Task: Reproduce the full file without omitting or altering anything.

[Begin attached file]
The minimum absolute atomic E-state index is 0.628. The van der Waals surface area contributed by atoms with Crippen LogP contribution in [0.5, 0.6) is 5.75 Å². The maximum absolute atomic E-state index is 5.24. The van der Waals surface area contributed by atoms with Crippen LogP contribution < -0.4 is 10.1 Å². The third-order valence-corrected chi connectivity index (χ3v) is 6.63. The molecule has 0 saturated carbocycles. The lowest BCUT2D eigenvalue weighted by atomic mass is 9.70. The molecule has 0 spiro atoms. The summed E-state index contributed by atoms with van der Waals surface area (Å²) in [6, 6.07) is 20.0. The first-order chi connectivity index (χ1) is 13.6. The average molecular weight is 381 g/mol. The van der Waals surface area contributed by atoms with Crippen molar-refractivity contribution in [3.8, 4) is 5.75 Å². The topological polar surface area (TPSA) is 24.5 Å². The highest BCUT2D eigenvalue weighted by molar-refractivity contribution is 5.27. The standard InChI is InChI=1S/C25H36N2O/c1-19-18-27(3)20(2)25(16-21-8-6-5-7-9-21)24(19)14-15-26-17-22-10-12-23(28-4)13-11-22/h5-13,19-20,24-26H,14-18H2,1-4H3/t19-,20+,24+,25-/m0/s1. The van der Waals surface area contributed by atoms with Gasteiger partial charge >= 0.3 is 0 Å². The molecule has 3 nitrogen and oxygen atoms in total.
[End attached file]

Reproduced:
The minimum absolute atomic E-state index is 0.628. The van der Waals surface area contributed by atoms with Crippen LogP contribution in [0.5, 0.6) is 5.75 Å². The maximum absolute atomic E-state index is 5.24. The van der Waals surface area contributed by atoms with Crippen LogP contribution < -0.4 is 10.1 Å². The third-order valence-corrected chi connectivity index (χ3v) is 6.63. The molecule has 0 saturated carbocycles. The lowest BCUT2D eigenvalue weighted by atomic mass is 9.70. The molecule has 0 spiro atoms. The summed E-state index contributed by atoms with van der Waals surface area (Å²) in [6, 6.07) is 20.0. The first-order chi connectivity index (χ1) is 13.6. The average molecular weight is 381 g/mol. The van der Waals surface area contributed by atoms with Crippen molar-refractivity contribution in [3.8, 4) is 5.75 Å². The topological polar surface area (TPSA) is 24.5 Å². The highest BCUT2D eigenvalue weighted by molar-refractivity contribution is 5.27. The standard InChI is InChI=1S/C25H36N2O/c1-19-18-27(3)20(2)25(16-21-8-6-5-7-9-21)24(19)14-15-26-17-22-10-12-23(28-4)13-11-22/h5-13,19-20,24-26H,14-18H2,1-4H3/t19-,20+,24+,25-/m0/s1. The van der Waals surface area contributed by atoms with Gasteiger partial charge >= 0.3 is 0 Å². The molecule has 3 nitrogen and oxygen atoms in total.